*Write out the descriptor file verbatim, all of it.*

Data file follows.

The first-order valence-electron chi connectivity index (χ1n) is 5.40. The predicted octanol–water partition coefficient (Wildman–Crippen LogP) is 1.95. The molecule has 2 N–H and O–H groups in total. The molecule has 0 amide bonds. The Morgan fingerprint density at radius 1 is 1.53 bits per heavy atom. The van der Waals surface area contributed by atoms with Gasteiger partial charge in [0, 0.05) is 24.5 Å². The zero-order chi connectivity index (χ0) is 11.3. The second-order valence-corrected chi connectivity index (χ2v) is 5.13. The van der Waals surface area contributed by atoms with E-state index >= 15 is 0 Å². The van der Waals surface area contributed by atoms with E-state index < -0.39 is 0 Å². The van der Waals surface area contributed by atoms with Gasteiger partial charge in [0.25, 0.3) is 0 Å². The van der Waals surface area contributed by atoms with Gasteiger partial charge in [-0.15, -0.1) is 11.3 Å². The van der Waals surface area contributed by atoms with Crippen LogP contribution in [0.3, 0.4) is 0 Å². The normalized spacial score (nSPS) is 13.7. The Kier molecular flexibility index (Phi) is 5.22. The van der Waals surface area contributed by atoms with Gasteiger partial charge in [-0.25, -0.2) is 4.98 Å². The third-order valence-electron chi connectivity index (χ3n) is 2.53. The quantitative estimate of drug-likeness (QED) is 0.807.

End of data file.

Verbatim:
The first-order valence-electron chi connectivity index (χ1n) is 5.40. The predicted octanol–water partition coefficient (Wildman–Crippen LogP) is 1.95. The molecule has 2 N–H and O–H groups in total. The molecule has 0 amide bonds. The Morgan fingerprint density at radius 1 is 1.53 bits per heavy atom. The van der Waals surface area contributed by atoms with Gasteiger partial charge in [0, 0.05) is 24.5 Å². The zero-order chi connectivity index (χ0) is 11.3. The second-order valence-corrected chi connectivity index (χ2v) is 5.13. The van der Waals surface area contributed by atoms with E-state index >= 15 is 0 Å². The van der Waals surface area contributed by atoms with E-state index < -0.39 is 0 Å². The van der Waals surface area contributed by atoms with Gasteiger partial charge in [0.25, 0.3) is 0 Å². The van der Waals surface area contributed by atoms with Gasteiger partial charge in [-0.15, -0.1) is 11.3 Å². The van der Waals surface area contributed by atoms with Crippen LogP contribution in [0.3, 0.4) is 0 Å². The normalized spacial score (nSPS) is 13.7. The Kier molecular flexibility index (Phi) is 5.22. The van der Waals surface area contributed by atoms with Gasteiger partial charge in [-0.25, -0.2) is 4.98 Å². The third-order valence-electron chi connectivity index (χ3n) is 2.53. The quantitative estimate of drug-likeness (QED) is 0.807.